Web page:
PETALING JAYA: French manufacturer PSA Group, the company which produces Peugeot and Citroen cars, is making a bid for a stake for Proton Holdings Sdn Bhd, as the local automotive manufacturer seeks foreign help to boost its dwindling sales.
Other manufacturers such as Volkswagen Group and Geely from China, are said to be participating in this process as well. “The bid (by PSA) was made following fruitful talks between PSA and Proton’s delegation in France recently. The VW Group and China’s Geely are also in the bidding process,” a source said.
Reuters reported that PSA was acting as a bidder on its own accord. Malaysia currently hold the top spot of Peugeot total sales in Asean.
Naza Group, the local distributor of Peugeot and Citroen cars, has been linked several times in the past as a serious bidder for Proton.
“However, there is a possibility that the Malaysian counterpart (Naza) could be involved in this transaction with PSA at some point, if all goes well,” he said.
The bid bodes well for PSA’s operation in Asia, when the group targeted a million vehicles to be sold in China and South-East Asia by 2018. During the first half of 2016, sales amounted to 296,507 units, or a decline of 19% on a year-on-year basis.
It is believed that Proton had sent out proposals for the purpose of partnership to approximately 20 carmakers earlier this year. Some carmakers which had responded are Suzuki Motor Corp and Renault SA.
The potential strategic investment by a foreign partner is a key component to compensate the loss making of Proton’s turnaround plans.
In June, the government loaned Proton RM1.25 billion by subscribing to 1.25 billion new redeemable convertible cumulative preference shares (RCCPS). The investment is carried out by Govco Holdings Bhd, which is a part of Minister of Finance Inc.
On Sept. 9, DRB-HICOM announced in a stock exchanged filing that an additional RM250mil in cash would be provided by Jan 31, 2017 as part of a second subscription agreement.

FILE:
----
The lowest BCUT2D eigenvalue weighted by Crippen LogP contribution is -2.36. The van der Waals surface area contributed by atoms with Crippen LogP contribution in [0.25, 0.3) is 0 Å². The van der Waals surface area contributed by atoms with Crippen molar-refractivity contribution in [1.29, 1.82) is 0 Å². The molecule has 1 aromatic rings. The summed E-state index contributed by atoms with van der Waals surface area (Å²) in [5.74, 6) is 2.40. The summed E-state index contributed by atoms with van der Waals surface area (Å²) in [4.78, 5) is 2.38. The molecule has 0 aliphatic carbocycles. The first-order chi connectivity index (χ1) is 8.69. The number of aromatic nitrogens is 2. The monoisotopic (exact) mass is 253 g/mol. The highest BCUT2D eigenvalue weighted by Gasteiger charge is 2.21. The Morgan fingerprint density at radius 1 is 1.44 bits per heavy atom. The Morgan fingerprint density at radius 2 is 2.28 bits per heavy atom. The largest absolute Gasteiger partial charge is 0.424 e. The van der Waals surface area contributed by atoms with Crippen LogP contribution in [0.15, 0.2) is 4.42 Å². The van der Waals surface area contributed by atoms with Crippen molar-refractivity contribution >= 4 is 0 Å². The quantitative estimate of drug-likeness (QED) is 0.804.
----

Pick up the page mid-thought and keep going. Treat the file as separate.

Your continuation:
Among the requirements in the arrangement is that within a year’s time, the carmaker must seek and identify a “strategic and renowned partner” which will help in research and development programmes in order to be a competitive player in the international automotive scene.
Potential investors in Proton would have to take into consideration the ramifications of the RCCPS scheme. Among them is that should Govco eventually opt to convert the shares, the Government would end up with a 82.35% stake in Proton, while DRB-Hicom’s stake would be diluted from 100% to 17.65%.
Two of Proton factories in Tanjong Malim and Shah Alam are considered the carmaker’s prized assets for foreign bidders who are keen to perform a large-scale regional expansion. The facilities are considered to be able to produce 400,000 cars every year.
Japanese manufacturers which dominate the market share in the region have already committed substantial investments. For example, UMW Toyota Holdings Sdn Bhd announced that it planned to increase it manufacturing capacity to 100,000 cars per annum with the construction of their new factory in Bukit Raja, Klang in May this year.
Proton’s sales have dropped throughout this year due to a decrease in consumer spending and stricter requirements for auto loans.
For the prior eight months of the year, Proton recorded a sales volume of 44,029 units, a huge decline of 37% compared to 70,113 units during the same period last year.
On the other hand, the carmaker saw improved sales figures for the month of August, owing to the positive response towards the recent launch of its Proton Persona model.